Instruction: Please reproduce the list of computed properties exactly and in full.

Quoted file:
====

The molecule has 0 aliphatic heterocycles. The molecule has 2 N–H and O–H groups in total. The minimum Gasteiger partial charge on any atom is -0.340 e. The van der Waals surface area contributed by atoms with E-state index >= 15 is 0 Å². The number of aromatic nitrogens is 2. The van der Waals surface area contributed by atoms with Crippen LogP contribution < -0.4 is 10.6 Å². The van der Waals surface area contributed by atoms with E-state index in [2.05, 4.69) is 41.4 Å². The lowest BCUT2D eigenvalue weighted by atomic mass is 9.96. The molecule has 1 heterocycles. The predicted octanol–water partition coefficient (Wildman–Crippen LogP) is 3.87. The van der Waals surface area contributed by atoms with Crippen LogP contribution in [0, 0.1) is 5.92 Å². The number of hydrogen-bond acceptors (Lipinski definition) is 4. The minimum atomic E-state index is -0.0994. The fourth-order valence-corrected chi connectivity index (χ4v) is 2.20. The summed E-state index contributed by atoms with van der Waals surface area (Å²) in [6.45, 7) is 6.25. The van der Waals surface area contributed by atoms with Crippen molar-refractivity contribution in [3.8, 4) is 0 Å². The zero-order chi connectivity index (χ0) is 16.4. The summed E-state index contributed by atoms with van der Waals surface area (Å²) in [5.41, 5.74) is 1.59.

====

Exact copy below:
The molecule has 0 aliphatic heterocycles. The molecule has 2 N–H and O–H groups in total. The minimum Gasteiger partial charge on any atom is -0.340 e. The van der Waals surface area contributed by atoms with E-state index >= 15 is 0 Å². The number of aromatic nitrogens is 2. The van der Waals surface area contributed by atoms with Crippen LogP contribution < -0.4 is 10.6 Å². The van der Waals surface area contributed by atoms with E-state index in [2.05, 4.69) is 41.4 Å². The lowest BCUT2D eigenvalue weighted by atomic mass is 9.96. The molecule has 1 heterocycles. The predicted octanol–water partition coefficient (Wildman–Crippen LogP) is 3.87. The van der Waals surface area contributed by atoms with Crippen LogP contribution in [0, 0.1) is 5.92 Å². The number of hydrogen-bond acceptors (Lipinski definition) is 4. The minimum atomic E-state index is -0.0994. The fourth-order valence-corrected chi connectivity index (χ4v) is 2.20. The summed E-state index contributed by atoms with van der Waals surface area (Å²) in [6.45, 7) is 6.25. The van der Waals surface area contributed by atoms with Crippen molar-refractivity contribution in [3.8, 4) is 0 Å². The zero-order chi connectivity index (χ0) is 16.4. The summed E-state index contributed by atoms with van der Waals surface area (Å²) in [5.41, 5.74) is 1.59.